The shade was to prevent the smoke from blackening the ceiling and walls.
A table lamp was lit in the sitting room-but only on special occasions.
At bed time, enamelled candlesticks were lit in the kitchen and carried upstairs.
In almost every house, Seamus recalled, a small lamp with a red shade was positioned underneath a picture of the Sacred Heart.
The flame burned constantly. Luckily for householders, paraffin oil cost a penny a pint only, and that kept lamps flickering for a month.
This was considered a small price to pay to keep your soul out of Purgatory, or to shorten your sentence in that unhappy place of confinement in the afterlife.
The privileged few who could afford electricity in the days of the Callan ESB had their use of current measured by meters. Their bulbs did not shine as brilliantly as later models.
Despite being ahead of its time in having electricity, Callan did not embrace the concept of the electric bulb without some reservation.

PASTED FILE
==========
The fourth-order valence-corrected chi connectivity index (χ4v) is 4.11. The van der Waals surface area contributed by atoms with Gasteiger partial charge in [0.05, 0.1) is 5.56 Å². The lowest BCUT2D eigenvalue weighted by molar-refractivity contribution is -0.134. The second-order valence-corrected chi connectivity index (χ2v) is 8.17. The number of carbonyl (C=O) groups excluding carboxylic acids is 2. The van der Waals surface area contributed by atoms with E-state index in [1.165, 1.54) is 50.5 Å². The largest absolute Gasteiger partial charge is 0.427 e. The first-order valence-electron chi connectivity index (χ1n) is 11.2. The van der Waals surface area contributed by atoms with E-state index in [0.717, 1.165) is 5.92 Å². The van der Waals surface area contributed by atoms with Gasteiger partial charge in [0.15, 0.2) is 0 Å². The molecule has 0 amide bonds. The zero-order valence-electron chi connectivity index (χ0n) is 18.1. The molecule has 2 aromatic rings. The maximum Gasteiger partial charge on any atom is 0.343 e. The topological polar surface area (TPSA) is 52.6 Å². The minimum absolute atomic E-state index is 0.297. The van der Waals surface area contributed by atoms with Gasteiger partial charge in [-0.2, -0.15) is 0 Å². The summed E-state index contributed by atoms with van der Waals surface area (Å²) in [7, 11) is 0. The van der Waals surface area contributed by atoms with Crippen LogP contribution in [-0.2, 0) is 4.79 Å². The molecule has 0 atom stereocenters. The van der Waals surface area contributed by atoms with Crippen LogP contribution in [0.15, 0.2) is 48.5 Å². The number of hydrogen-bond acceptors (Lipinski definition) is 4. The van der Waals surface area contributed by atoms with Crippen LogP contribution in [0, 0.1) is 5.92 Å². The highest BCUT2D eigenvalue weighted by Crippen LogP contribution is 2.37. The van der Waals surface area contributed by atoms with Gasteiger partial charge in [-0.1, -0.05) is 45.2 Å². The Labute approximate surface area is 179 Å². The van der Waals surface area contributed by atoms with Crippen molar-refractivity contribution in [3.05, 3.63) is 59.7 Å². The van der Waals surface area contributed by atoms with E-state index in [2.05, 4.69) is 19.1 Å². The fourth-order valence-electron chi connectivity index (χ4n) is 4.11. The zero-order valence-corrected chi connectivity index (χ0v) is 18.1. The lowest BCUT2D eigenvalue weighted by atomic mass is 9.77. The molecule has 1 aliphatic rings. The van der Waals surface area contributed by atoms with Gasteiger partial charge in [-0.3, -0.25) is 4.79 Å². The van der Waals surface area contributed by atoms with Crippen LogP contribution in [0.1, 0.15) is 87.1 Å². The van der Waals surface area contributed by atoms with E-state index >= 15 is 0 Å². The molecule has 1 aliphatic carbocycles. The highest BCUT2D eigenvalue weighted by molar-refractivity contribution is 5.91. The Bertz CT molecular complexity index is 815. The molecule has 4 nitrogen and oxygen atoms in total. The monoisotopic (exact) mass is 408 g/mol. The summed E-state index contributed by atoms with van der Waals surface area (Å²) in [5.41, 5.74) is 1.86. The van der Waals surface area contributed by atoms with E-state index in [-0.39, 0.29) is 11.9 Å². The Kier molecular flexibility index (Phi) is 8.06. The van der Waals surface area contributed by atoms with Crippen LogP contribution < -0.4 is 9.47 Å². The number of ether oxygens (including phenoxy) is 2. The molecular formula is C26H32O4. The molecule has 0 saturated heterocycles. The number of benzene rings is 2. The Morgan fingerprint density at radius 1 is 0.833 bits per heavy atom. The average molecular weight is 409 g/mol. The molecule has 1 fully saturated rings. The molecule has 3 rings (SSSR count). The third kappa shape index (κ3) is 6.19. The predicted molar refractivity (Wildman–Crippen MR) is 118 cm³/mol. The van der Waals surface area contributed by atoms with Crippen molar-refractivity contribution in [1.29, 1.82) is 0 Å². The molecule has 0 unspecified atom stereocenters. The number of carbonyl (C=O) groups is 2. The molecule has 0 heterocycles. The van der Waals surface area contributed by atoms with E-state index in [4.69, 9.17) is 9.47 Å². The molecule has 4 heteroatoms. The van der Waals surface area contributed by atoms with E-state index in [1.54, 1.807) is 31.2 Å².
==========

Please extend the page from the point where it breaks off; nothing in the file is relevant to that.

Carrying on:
It took a long time to catch on in certain quarters. Even into the 1940s many Callan people thought electricity might be a gigantic hoax or a kind of urban myth.
Seamus heard the reaction of a Callan woman who saw a light bulb for the first time.
Weeks after she witnessed the switching on of the bulb in the house of an affluent neighbour, she was still assuring her friends: “Whatever anyone says, there must be paraffin oil involved somewhere in that thing”
Callan Power House no longer exists. The arrival of the semi-State Electricity Supply Board made the Callan company redundant.
The old Power House building later became a section of the bacon factory.